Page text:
11. "Like many cities, Oakland is virtually color-coded. It’s a largely segregated city, with Black regions in the West and East of the city, Hispanic areas on down International Blvd, etc."

    This is only half true. Many streets in the flatlands are home to a mix of Black, white, Latino, and Asian.

  12. "...but in my experience white men spend essentially zero time thinking about race and race relations."

    Glenn Beck and Rush Limbaugh aren't white? I'll also assume you are not white, otherwise your opening statement renders your post (and blog) as one long drip of irony. That is, unless you aren't really "thinking" when you talk about race.

  13. My wife & I are the only whites on our block. I can count nine different nationalities on our block just off the top of my head.

  14. Race does exist... but not among humans. It is a biological difference one rung below sub-species. In humans, there is not enough biological difference for races to exist. There are physical distinctions between different groups of people, that are really of little genetic significance. The differences that we use to make race an issue are CULTURAL. They are manifest in behavior... which can be changed... unlike ancestry. People go to jail because of bad behavior. The nicer parts of Oakland are inhabited by people of all different appearances... but they are all middle class.

  15. Boss,

    Mel makes an excellent point. For someone who doesn't think about race, you sure seem to think about race a lot. Or think about how others think about race a lot. An important distinction to you, I'm sure.

    I'm not here to pick a fight, but I do disagree with you. I agree with you that it is stupid to be proud of one's whiteness. But the same is not true for one's Italianness, or Jewishness, or Irishness, etc. Nor for one's Blackness or Asianness.

    My point about whiteness was that it's not admirable to be proud of it because it is a fictitious category, thrown together by Southern aristocrats in order to prevent slave rebellions.

    There is no white cuisine, no large tragedies in which white people were killed for being white (save, perhaps, 9/11, unless you count all the non-white people in those buildings), no white "accent" (it is coextensive with "normal" or proper English). These are all clues that point us in one direction: there is no such thing as "white culture." So it really doesn't mean anything to be proud of your whiteness, although it means a lot to be proud of your culture(s).

  16. Ok, so your claim is that "White" is a fictitious category created by Southern aristocrats. I'd like to see some proof of that.

    What I think is clear is that "Black" is a category created by these same people.

    For starters, "Black" in America is often defined as anyone with a single African ancestor, which is plainly absurd since we all have African ancestors.

    Moreover, just as "White" subsumes a whole set of European and Middle Eastern ethnicities, "Black" is composed of all sorts of different peoples from Africa and Australia.

    I hope now you can see the absurdity of your argument. You accuse me of being a racist, when in fact I'm putting "White" and "Black" on the same footing.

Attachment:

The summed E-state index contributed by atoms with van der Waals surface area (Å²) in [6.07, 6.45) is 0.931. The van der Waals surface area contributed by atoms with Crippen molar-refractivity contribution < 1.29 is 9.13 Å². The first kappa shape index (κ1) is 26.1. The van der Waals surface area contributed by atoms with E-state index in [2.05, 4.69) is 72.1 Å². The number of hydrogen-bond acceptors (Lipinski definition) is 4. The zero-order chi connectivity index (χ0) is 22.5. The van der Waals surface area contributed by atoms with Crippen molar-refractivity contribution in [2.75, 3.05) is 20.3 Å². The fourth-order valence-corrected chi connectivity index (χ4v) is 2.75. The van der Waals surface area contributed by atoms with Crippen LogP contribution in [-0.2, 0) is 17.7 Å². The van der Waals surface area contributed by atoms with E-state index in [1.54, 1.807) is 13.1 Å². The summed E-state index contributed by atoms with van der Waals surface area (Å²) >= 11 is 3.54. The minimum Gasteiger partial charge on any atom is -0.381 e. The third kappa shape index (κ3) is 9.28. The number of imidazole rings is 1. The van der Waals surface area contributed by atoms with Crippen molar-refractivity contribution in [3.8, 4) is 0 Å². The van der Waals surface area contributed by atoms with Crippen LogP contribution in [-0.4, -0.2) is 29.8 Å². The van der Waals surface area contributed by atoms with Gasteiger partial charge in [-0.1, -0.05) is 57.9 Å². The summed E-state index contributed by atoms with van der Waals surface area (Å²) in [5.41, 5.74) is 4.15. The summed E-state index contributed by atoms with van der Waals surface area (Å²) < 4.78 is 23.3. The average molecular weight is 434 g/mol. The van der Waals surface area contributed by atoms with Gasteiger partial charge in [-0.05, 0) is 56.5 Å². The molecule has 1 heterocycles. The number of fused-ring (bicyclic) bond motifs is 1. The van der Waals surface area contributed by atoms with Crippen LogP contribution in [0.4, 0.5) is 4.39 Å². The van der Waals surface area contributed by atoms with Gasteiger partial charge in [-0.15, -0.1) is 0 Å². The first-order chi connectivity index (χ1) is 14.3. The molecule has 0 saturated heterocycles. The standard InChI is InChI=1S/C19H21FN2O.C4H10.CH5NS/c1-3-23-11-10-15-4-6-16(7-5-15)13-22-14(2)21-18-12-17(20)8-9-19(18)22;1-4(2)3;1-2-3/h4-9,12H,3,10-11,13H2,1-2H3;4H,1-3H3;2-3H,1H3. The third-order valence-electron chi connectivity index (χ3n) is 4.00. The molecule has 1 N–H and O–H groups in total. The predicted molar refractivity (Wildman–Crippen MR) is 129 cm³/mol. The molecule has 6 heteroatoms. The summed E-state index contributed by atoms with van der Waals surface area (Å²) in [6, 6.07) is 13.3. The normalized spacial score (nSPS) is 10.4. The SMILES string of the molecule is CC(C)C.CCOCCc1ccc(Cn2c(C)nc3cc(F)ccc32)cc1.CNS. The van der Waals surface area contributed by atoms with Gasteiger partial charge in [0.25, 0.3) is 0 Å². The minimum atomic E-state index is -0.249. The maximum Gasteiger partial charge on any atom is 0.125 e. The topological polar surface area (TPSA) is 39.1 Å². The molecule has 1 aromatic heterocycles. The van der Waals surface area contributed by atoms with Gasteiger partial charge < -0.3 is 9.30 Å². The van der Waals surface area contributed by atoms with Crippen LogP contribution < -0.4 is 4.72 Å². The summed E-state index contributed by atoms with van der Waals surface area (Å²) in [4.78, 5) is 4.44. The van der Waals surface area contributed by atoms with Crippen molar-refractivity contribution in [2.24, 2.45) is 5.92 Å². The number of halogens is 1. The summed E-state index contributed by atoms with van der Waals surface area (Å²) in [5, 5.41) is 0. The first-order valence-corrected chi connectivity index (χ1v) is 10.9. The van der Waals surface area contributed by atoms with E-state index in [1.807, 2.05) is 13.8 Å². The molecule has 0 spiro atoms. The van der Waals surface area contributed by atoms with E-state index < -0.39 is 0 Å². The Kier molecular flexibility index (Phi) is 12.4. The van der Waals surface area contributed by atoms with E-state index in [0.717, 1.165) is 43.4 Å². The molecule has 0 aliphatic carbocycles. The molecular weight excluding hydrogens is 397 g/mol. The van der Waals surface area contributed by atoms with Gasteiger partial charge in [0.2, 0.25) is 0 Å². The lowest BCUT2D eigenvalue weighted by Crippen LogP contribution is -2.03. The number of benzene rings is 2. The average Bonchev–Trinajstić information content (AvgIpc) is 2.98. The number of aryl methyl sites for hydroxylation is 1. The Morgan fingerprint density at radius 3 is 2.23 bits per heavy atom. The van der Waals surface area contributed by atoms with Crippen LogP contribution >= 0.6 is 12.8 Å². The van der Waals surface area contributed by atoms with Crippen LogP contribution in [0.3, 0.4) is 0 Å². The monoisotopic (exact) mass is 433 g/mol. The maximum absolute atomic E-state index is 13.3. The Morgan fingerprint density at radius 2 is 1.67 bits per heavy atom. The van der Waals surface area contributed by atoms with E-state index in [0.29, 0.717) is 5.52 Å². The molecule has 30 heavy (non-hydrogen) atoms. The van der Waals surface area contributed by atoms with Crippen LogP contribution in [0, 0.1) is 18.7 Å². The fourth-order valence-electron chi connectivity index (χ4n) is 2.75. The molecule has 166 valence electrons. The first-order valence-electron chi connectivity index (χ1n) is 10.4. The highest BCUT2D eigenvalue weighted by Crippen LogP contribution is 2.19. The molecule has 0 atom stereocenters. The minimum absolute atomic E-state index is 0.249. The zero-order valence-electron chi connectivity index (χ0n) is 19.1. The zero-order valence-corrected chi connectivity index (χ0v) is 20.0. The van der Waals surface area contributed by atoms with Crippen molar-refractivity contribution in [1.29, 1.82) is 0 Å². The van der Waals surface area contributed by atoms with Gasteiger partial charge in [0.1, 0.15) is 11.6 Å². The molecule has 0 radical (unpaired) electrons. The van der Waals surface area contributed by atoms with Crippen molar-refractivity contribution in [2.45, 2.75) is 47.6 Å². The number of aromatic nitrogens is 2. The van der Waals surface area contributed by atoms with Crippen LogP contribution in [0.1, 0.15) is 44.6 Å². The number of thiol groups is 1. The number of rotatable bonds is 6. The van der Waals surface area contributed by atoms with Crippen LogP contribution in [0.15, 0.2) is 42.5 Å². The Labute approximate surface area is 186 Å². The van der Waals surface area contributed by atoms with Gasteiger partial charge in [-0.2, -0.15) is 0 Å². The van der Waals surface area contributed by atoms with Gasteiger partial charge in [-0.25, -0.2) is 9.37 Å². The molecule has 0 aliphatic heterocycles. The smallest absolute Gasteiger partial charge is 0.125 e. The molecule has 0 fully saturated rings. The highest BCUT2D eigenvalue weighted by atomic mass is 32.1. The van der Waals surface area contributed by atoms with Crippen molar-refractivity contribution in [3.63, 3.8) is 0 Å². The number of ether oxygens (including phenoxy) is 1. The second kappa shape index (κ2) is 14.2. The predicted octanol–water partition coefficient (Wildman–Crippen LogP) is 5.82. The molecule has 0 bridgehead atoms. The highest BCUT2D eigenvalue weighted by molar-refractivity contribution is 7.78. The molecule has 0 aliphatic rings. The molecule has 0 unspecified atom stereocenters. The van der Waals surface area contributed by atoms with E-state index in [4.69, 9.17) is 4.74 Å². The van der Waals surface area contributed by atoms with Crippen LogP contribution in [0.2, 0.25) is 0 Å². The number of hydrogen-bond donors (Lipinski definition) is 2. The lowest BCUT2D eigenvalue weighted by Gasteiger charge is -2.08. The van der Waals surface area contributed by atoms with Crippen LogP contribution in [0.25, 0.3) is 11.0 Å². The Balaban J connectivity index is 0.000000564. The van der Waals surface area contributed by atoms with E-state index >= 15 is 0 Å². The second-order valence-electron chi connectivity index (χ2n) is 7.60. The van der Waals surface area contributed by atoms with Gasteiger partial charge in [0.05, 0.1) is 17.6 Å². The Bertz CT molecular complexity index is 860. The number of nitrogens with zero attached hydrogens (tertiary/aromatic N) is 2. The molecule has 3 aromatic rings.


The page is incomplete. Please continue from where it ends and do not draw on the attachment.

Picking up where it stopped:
You, sir, are the racist. You are racist against those you label "White." Every single argument you make against me is directly applicable to you. All you need to do is replace the word "Black" with "White."

    Two more points:

    1. Being proud of one's "culture" is a vague notion. If by this you mean pride about some capability or accomplishment one has, which one terms "culture," then I couldn't agree more. If by "culture" you mean skin color, than I disagree. One's heritage does not determine one's "culture." And, being proud of one's skin color is ignorant.

    2. You criticize me for discussing race when I say it's not a major issue in my life. That's fine, but you should consider that I am making a particular effort to educate you and others on my thinking about this. I do not think about race much, but obviously I must do so to some extent to even have a conversation about it. To this extent, you've got me -- I do think about it sometimes. But, my larger point prevails.

  17. I'd like to specifially address Douglas Allen-Taylor since that's where the post bounced off of. I have often wondered where is the outcry from this so-obviously racist "journalist. I have been stunned by his constant ripping of everyone EXCEPT African-American electeds and public figures. He's still standing up for Dellums, claiming he's done many great things for Oakland! His latest is to rip on Don Perata - a white guy! - because he's supposedly done nothing for Oakland. Which is crap because I voted for bonds that gave housing help and transportation projects to the Bay Are in general and including Oakland, Perata wrote those measurs. He's also showed up at charity & community events I'm involved in that Dellums was invited to and his office never even had the decency to respond,let alone show up. Allen-Taylor is a bitter black man afforded every opportunity to help Oakland by virtue of his public forum. Yet all he does is perpetuate the victim mentality by refusing to hold accountable the black non-leaders that are abusing their positions by letting the community down and accusing all non-blacks of being liars, crooks and users. I've never met Allen-Taylor so for all I know, he IS Ron Dellums.

  18. Chariot -

    Quite right. Allen-Taylor is a joke.